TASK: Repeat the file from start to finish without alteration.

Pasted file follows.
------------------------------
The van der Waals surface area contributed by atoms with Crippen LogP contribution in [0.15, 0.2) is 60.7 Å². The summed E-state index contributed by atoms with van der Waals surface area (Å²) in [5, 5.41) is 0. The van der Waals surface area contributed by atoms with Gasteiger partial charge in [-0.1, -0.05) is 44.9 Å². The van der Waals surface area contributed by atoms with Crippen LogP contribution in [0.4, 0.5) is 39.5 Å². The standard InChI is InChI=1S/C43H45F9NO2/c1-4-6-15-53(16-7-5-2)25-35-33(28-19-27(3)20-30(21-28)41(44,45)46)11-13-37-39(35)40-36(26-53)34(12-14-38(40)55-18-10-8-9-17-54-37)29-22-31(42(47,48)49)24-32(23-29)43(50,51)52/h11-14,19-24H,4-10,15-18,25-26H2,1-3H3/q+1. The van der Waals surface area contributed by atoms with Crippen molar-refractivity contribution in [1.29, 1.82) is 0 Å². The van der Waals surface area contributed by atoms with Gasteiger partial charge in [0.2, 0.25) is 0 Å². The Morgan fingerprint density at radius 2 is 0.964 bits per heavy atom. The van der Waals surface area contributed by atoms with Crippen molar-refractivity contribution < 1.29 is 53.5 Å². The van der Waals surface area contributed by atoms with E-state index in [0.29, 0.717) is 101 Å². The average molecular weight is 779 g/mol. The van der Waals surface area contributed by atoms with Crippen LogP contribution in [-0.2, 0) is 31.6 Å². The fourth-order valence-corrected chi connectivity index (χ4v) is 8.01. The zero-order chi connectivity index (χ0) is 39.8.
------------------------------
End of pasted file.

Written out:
The van der Waals surface area contributed by atoms with Crippen LogP contribution in [0.15, 0.2) is 60.7 Å². The summed E-state index contributed by atoms with van der Waals surface area (Å²) in [5, 5.41) is 0. The van der Waals surface area contributed by atoms with Gasteiger partial charge in [-0.1, -0.05) is 44.9 Å². The van der Waals surface area contributed by atoms with Crippen LogP contribution in [0.4, 0.5) is 39.5 Å². The standard InChI is InChI=1S/C43H45F9NO2/c1-4-6-15-53(16-7-5-2)25-35-33(28-19-27(3)20-30(21-28)41(44,45)46)11-13-37-39(35)40-36(26-53)34(12-14-38(40)55-18-10-8-9-17-54-37)29-22-31(42(47,48)49)24-32(23-29)43(50,51)52/h11-14,19-24H,4-10,15-18,25-26H2,1-3H3/q+1. The van der Waals surface area contributed by atoms with Crippen molar-refractivity contribution in [1.29, 1.82) is 0 Å². The van der Waals surface area contributed by atoms with Gasteiger partial charge in [0.2, 0.25) is 0 Å². The Morgan fingerprint density at radius 2 is 0.964 bits per heavy atom. The van der Waals surface area contributed by atoms with Crippen molar-refractivity contribution < 1.29 is 53.5 Å². The van der Waals surface area contributed by atoms with E-state index in [0.29, 0.717) is 101 Å². The average molecular weight is 779 g/mol. The van der Waals surface area contributed by atoms with Crippen LogP contribution in [-0.2, 0) is 31.6 Å². The fourth-order valence-corrected chi connectivity index (χ4v) is 8.01. The zero-order chi connectivity index (χ0) is 39.8.